Have you ever been curious about the story surrounding the large stone cross memorial that overlooks that water at St Just in Roseland?

Well, Barry West, a Cornish researcher and historian, has.

So much so, in fact, that he set out to uncover the circumstances surrounding its erection and to discover just who Charles John Bowen Cooke, the man whom the cross memorialised, was.

Explaining why he'd decided to start digging, Barry told The Packet: "For years I've been going down to St Just in Roseland Church, looking around and taking in the peace and tranquility of the place.

Falmouth Packet: Barry West next to the memorialBarry West next to the memorial

"And one day I went down there and I said I'm going to research this man, as I've known about him for a long time.

"I worked on the railway for 35 years, so I was intrigued because of my railway connection."

In his day, Charles John Bowen Cook was the chief mechanical engineer at the London and North Western and North London Railway companies.

Falmouth Packet: Charles John Bowen Cooke. Photo credit: National Railway Museum / Science & Society Picture LibraryCharles John Bowen Cooke. Photo credit: National Railway Museum / Science & Society Picture Library

According to his 1921 obituary, published in 'The Engineer,' Cook was born in near Peterborough on January 11 1859, and was educated at a preparatory school in Cheltenham before going on to study at King's College School in London.

He entered the Crewe Locomotive Works as a premium apprentice in 1875 and would become superintendent of the running department of the southern division of the London and North Western Railway Company before eventually becoming appointed Chief Mechanical Engineer.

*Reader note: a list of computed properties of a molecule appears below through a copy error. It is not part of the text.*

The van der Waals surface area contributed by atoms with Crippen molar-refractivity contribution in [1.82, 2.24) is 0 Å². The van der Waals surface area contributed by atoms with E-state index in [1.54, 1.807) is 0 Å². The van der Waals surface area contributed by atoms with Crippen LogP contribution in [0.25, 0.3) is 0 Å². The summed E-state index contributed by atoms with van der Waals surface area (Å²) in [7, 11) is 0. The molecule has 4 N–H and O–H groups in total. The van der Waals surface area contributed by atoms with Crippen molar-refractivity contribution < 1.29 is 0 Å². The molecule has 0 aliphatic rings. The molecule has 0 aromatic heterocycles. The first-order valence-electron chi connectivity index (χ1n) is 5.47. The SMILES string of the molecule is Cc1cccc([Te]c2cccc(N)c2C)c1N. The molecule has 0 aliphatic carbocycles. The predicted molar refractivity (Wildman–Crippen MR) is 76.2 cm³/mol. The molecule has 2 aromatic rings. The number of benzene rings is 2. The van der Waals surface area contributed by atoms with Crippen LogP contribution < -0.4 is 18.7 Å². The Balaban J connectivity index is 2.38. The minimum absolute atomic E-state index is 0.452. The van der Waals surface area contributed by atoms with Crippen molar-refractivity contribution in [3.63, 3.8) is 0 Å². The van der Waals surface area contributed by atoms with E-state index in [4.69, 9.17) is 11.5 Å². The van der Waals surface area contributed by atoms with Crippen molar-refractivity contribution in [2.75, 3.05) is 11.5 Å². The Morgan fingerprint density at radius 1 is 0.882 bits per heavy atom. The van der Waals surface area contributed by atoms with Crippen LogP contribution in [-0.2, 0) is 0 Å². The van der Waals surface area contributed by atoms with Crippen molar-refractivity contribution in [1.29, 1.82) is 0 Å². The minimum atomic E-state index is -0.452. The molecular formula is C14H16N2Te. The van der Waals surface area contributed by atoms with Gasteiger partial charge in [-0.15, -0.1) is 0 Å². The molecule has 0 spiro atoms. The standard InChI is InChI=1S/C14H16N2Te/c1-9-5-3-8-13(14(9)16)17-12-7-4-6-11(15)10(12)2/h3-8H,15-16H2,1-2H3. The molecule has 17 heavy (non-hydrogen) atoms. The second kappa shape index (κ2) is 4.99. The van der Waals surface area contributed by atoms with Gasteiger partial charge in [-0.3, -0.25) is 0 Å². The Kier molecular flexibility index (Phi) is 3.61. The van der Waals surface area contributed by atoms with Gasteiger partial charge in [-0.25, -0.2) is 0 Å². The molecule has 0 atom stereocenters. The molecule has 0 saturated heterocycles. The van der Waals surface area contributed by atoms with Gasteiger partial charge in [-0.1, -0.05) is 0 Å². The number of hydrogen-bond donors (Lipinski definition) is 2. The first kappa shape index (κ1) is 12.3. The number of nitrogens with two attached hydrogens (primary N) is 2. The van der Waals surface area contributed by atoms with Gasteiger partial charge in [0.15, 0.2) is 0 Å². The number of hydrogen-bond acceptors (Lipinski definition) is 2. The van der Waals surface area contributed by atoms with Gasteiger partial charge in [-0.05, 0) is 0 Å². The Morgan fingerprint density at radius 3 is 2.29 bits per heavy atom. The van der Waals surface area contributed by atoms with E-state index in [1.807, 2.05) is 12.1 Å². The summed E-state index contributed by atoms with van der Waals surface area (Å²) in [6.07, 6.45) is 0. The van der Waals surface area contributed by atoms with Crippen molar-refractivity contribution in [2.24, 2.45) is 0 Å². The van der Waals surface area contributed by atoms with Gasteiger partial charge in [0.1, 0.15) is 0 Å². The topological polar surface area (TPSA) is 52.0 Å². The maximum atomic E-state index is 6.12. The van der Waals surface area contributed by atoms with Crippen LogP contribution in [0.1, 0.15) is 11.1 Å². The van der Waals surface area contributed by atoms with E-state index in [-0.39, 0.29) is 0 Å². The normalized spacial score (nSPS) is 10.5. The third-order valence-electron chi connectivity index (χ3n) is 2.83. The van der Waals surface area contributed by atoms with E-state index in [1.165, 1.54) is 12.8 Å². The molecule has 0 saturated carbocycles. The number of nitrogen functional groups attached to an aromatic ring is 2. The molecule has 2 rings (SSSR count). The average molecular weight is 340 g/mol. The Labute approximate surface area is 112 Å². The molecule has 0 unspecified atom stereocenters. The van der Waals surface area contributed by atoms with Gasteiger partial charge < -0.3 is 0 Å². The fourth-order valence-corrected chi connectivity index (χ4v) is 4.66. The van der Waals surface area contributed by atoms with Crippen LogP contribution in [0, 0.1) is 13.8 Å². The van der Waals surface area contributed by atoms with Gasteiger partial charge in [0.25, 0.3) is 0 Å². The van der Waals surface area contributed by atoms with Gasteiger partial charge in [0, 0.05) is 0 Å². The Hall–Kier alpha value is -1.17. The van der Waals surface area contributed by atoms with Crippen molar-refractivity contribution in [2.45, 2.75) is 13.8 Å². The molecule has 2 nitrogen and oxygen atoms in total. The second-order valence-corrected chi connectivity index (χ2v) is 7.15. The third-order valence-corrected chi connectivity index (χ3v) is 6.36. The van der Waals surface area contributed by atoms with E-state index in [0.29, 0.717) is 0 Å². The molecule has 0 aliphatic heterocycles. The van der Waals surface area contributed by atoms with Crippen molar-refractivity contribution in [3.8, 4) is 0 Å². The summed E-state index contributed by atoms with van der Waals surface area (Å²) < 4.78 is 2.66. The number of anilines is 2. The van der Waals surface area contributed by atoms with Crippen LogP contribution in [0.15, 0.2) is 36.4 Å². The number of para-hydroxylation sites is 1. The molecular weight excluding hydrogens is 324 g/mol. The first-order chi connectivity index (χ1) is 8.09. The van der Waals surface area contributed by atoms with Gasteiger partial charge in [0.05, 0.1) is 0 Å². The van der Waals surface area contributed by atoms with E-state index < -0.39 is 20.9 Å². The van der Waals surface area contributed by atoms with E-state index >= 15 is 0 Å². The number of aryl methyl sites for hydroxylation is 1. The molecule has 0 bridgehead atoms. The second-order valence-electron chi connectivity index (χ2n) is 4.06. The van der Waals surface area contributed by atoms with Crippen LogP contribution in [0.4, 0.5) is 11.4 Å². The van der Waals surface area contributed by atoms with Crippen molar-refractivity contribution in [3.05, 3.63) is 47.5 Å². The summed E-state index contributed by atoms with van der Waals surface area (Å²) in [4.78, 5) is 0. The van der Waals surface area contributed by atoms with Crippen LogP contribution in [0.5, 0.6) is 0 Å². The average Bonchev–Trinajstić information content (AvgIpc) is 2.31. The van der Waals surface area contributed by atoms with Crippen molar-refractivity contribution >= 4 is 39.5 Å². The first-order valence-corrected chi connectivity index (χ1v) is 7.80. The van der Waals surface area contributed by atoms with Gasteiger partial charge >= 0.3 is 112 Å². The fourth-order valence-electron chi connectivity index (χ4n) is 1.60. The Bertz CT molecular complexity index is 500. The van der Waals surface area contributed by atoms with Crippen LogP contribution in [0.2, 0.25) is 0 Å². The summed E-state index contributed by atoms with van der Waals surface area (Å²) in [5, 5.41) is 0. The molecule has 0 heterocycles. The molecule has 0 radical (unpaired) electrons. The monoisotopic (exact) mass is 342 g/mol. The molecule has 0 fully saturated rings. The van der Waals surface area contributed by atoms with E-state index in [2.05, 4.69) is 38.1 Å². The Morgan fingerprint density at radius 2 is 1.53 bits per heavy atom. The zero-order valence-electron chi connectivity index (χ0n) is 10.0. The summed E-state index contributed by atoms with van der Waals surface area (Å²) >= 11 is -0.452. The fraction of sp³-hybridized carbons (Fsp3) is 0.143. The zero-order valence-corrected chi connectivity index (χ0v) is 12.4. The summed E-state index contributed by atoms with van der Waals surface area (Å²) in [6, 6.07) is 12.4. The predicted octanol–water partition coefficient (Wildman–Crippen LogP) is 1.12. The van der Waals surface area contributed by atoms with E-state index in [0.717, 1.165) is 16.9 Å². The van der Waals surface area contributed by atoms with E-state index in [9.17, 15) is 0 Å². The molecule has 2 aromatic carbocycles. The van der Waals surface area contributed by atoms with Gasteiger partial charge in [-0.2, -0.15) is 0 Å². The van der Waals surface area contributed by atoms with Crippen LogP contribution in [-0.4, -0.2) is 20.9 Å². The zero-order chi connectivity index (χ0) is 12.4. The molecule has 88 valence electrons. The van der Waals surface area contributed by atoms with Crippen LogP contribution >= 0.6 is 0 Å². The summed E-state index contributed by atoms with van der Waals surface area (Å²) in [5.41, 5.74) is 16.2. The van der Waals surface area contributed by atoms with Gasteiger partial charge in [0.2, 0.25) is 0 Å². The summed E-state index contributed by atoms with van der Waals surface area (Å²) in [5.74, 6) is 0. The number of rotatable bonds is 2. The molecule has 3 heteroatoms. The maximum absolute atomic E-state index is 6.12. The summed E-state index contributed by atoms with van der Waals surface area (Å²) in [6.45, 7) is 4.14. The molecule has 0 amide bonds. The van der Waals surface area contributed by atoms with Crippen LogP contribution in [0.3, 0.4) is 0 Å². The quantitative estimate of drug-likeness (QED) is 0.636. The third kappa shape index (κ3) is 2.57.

Read Next:

He also invented a motorcar for use during World War One.

Barry continued: "So one day I went home and I researched him and the cross, and my first thought was, 'how did they get the cross here?'"

"What transpired was that the funeral cortège and coffin were, and this wonderful procession along the seaweed strewn beach, through the country lane and up to the church.

Falmouth Packet: The cross appears to have a Celtic knot designThe cross appears to have a Celtic knot design

After his death at the age of 62 in October 1920, Cook's funeral would see his coffin carried from number two Bank Place in Falmouth and placed on a small boat which was followed by a steamer vessel know as the Roseland, of which Cook was reportedly quite fond, and occupied by mourners.

The Roseland was also followed by two small boats which transported sailors who would assist the bearers once they landed.

The funeral fleet sailed down the St Just Creek until it arrived at St. Just-in Roseland churchyard where the procession continued on to God's Acre for what would be described as a solemn service.

Falmouth Packet: The plaque that accompanies the memorial.The plaque that accompanies the memorial.

Barry continued: "What a wonderful way to be laid to rest.

"Can you imagine, the oyster men stopped dredging the River Fal and they doffed their caps as they sailed on up.

"There were that many flowers they had to enlist he help of the people on the shoreline to carry them, isn't that incredible?"

The memorial cross itself is carved with what appears to be a Celtic knot design and was erected as a mark of esteem by the directors, officials, and staff of the London and North Western and North London Railway companies.